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Comment: Bullshit. (Score 2) 166

by Megol (#47954531) Attached to: Why You Can't Manufacture Like Apple

Simply as that. CNC machines aren't made by only one company, laser drilling isn't really rocket science, packaging have been done better etc.

Surely one can expect that a certain level of finish requires more money than a lower level one - but that is only natural.

Now if the article was about startups that expect to sell _as_many_devices_ as Apple with the same level of finish it could be true. And ludicrous!

Comment: Re:High reliability? (Score 1) 93

by Megol (#47925193) Attached to: New Release of MINIX 3 For x86 and ARM Is NetBSD Compatible

That doesn't change the fact that L4 _never_ had a 1ms context switch time. Not even on a 486 was it never that slow, the kernel entry cost was 200 clock cycles.

The L4 kernel have always been in the front of pure IPC performance, it is as simple as that.

Also for other people reading this there are a number of features that enable even faster microkernel performance today, the syscall/sysenter instructions makes entry to kernel mode less expensive than the traditional interrupt handler (which due to x86 semantics are often slower than necessary) and address space identifiers makes flushing of L1 cache unnecessary.

Comment: Re:A microkernel-based OS that 'just works' (Score 5, Insightful) 93

by Megol (#47919157) Attached to: New Release of MINIX 3 For x86 and ARM Is NetBSD Compatible

Magic bullet? There never are any magic bullet for complex systems.
A microkernel is the realization of best practices for security systems and - dare I say it - follows the original Unix philosophy.

Do one thing (IPC) and do it well (ensure security guarantees are kept). Keeping the critical code small makes it easier to verify code in both the practical and mathematical sense.

Comment: Re:High reliability? (Score 1) 93

by Megol (#47917935) Attached to: New Release of MINIX 3 For x86 and ARM Is NetBSD Compatible

10 times faster IPC than L4 on x86?!? That requires user level IPC like done in Barrelfish and ZIMP ("ZIMP: efficient inter-core communication on multi-core machines" ).

Got any proof that the Minix IPC performance is so much better than what is commonly known as one of the most efficient IPC implementations in existance?

Comment: Re:Drivers as processes? (Score 1) 93

by Megol (#47917389) Attached to: New Release of MINIX 3 For x86 and ARM Is NetBSD Compatible

Depends on how it's done. It's possible to have replicated data fully or partially so that things would just work with a little bit longer latency.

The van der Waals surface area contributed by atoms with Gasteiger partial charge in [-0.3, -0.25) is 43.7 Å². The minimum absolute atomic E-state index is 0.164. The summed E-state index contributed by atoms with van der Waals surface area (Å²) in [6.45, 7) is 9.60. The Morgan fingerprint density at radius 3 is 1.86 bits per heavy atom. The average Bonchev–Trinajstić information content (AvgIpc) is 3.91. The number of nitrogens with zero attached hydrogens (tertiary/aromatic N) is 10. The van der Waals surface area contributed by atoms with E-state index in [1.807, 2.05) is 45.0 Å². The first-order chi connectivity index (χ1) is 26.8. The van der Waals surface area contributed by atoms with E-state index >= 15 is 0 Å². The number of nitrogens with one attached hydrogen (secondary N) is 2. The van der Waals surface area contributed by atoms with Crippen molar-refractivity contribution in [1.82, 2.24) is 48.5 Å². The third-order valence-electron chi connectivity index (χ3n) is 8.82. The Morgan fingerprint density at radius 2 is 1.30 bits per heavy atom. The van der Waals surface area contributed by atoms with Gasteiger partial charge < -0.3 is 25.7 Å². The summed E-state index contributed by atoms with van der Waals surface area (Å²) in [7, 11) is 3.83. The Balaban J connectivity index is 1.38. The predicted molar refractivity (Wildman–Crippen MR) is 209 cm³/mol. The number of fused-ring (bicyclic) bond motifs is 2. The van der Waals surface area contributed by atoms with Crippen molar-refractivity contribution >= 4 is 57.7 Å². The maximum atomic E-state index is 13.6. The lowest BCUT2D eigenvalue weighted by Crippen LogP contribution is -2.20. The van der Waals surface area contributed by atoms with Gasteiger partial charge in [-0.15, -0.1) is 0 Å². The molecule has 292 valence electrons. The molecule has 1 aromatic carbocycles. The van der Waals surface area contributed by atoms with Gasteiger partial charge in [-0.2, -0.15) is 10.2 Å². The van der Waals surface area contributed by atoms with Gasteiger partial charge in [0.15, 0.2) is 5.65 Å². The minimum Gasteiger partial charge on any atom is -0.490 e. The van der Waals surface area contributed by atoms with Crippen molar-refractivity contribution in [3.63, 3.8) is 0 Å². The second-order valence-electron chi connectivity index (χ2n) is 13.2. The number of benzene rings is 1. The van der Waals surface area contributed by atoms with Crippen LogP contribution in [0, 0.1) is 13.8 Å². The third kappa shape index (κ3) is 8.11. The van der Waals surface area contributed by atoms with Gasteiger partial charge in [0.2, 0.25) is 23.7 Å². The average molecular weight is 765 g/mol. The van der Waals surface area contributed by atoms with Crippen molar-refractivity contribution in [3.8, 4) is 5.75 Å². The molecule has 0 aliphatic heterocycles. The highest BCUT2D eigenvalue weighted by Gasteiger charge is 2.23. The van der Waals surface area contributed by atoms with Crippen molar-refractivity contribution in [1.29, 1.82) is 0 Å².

Of course there will always be a failure mode in any system however it is possible to push it to very unlikely scenarios (like the data center being the target of a nuclear attack). The cost is in most cases not engineering work IMHO but runtime performance, reliability will cost at least a constant factor for all critical operations. Which is worth it (still IMHO).

Comment: Re:It's getting hotter still! (Score 5, Informative) 615

by Megol (#47909831) Attached to: Extent of Antarctic Sea Ice Reaches Record Levels

Let me count the ways you are wrong:
. Wrong pole
. He didn't say that
. Even if he did (which he didn't) it wouldn't mean shit
. Most climate scientists didn't agree with what he actually said (which isn't what you claimed)
. Again even if the statement he said would be falsified it changes nothing in the science and models
. You doubt something that is proven to exist which is frankly a very stupid thing to do

Comment: Re:I've been on data roaming since last Monday... (Score 1) 609

by Megol (#47907041) Attached to: Apple Outrages Users By Automatically Installing U2's Album On Their Devices

Are you dense? Okay, that was a rhetorical question as you obviously are.
A contract doesn't have to be signed in order to exist.
A contract doesn't need to be a _legal_ contract in order to exist.

In UI a contract is the expectations the users can have of the user interface and (in a more limited meaning) what the UI can expect from the user. It is still a contract, it is still _called_ a contract.

Apple broke their user interface contract _and_ in a way that can cost extra money for their users with no fault of their own. That is a very dumb move and incredibly short-sighted.

"Though a program be but three lines long, someday it will have to be maintained." -- The Tao of Programming